If you wanted to go from 0 to 112 miles per hour in less than two seconds (1.56 seconds to be exact), all you had to do was get a ticket to ride the Do-Dodonpa rollercoaster at the Fuji-Q Highland Theme Park in Japan. However, the rollercoaster was suspended earlier this month because four riders were stricken with severe injuries because of the wild ride that first opened in Japan in 2001.
The rollercoaster was shut down by park insiders for a detailed inspection on August 12, 2021, but the Japanese authorities were not alerted to the change until days later, on August 17, at which time the ride was immediately suspended.
Park officials are clueless as to why the ride has suddenly become dangerous. In the two decades between the ride’s opening in 2001 and December 2020, no one had sustained injuries like this. Now, however, the ride has been hurting people because of its super speed.
According to a report in the Japanese newspaper “The Mainichi,” four adults in their thirties to fifties suffered broken bones during their ride of the Do-Dodonpa that required months of recovery.
After the ride was shut down officially, park authorities reported that they decided to suspend the ride because of the injuries that were happening as they wanted to get to the bottom of it. Nevertheless, the park officials asserted that “the causal relationship between injuries and amusement machines has not yet been confirmed.”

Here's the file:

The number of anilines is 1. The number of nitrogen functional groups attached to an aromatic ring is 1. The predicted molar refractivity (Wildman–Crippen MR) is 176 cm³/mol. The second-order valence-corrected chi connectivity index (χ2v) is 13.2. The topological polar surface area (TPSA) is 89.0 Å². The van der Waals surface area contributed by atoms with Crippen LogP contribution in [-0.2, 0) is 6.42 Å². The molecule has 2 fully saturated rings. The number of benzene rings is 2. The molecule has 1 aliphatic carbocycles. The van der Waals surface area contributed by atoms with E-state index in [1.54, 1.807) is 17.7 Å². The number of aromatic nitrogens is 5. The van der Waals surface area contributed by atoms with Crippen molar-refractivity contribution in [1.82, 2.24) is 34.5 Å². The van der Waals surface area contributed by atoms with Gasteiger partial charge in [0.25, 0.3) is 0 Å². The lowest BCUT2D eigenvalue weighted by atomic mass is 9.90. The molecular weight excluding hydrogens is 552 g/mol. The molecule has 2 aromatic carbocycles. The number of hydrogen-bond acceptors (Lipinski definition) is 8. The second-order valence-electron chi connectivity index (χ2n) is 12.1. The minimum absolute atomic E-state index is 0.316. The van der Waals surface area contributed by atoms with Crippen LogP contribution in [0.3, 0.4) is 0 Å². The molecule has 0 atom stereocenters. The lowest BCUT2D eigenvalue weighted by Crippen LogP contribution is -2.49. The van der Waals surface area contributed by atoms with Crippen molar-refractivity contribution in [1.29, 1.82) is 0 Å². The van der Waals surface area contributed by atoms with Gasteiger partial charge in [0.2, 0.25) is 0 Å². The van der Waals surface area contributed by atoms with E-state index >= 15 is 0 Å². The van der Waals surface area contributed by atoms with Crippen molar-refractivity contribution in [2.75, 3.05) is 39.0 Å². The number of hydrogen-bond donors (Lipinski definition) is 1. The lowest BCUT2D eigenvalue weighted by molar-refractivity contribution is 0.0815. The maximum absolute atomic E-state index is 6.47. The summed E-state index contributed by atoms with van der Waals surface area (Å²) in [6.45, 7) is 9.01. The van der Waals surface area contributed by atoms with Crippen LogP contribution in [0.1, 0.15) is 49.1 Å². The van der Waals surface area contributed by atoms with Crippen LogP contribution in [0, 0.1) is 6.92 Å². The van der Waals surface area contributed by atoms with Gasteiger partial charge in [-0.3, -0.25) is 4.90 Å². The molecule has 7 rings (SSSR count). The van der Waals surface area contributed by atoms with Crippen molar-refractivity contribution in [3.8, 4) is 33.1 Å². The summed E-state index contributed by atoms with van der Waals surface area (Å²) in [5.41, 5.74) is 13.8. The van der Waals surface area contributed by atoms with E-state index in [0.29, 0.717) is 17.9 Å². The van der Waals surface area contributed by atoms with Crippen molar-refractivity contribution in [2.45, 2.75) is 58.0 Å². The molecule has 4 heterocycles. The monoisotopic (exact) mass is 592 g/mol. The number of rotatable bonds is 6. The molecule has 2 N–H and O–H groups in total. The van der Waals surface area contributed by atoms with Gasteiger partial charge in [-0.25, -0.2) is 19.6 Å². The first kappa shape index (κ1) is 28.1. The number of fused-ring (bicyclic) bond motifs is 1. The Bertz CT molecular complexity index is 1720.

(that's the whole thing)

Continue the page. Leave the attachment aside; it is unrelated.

This story may strike terror in people who enjoy riding rollercoasters, but, fortunately, it is still very rare to sustain an injury on a theme park ride. According to Safety Science, which serves as an international journal for human and industrial safety technology, the International Association of Amusement Parks and Attractions (IAAPA), indicated that as of 2019, the chances of being injured at a “fixed-site ride” in the United States were as low as 1 in 17 million.
Most injuries that do occur on theme park rides, according to the IAAPA, are a result of rider misconduct or risky behavior rather than a problem with the machinery. Nevertheless, accidents can occur, and sometimes injuries, as is the case of the Do-Dodonpa, are mysterious.